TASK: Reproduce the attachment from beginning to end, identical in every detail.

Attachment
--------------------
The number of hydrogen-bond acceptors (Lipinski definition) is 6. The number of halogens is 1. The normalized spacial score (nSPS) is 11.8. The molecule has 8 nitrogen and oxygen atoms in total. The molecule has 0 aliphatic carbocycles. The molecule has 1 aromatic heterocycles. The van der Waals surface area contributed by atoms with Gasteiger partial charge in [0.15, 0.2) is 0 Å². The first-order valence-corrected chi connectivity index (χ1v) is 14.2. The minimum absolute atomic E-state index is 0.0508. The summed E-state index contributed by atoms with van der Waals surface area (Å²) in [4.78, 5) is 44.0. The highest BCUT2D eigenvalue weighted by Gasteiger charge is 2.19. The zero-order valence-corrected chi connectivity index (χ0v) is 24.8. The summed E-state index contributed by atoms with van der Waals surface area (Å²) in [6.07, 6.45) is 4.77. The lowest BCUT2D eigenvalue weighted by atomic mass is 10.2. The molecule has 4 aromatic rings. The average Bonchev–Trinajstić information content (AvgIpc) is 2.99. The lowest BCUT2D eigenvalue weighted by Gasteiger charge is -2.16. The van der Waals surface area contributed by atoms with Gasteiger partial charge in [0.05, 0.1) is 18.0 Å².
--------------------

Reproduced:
The number of hydrogen-bond acceptors (Lipinski definition) is 6. The number of halogens is 1. The normalized spacial score (nSPS) is 11.8. The molecule has 8 nitrogen and oxygen atoms in total. The molecule has 0 aliphatic carbocycles. The molecule has 1 aromatic heterocycles. The van der Waals surface area contributed by atoms with Gasteiger partial charge in [0.15, 0.2) is 0 Å². The first-order valence-corrected chi connectivity index (χ1v) is 14.2. The minimum absolute atomic E-state index is 0.0508. The summed E-state index contributed by atoms with van der Waals surface area (Å²) in [4.78, 5) is 44.0. The highest BCUT2D eigenvalue weighted by Gasteiger charge is 2.19. The zero-order valence-corrected chi connectivity index (χ0v) is 24.8. The summed E-state index contributed by atoms with van der Waals surface area (Å²) in [6.07, 6.45) is 4.77. The lowest BCUT2D eigenvalue weighted by atomic mass is 10.2. The molecule has 4 aromatic rings. The average Bonchev–Trinajstić information content (AvgIpc) is 2.99. The lowest BCUT2D eigenvalue weighted by Gasteiger charge is -2.16. The van der Waals surface area contributed by atoms with Gasteiger partial charge in [0.05, 0.1) is 18.0 Å².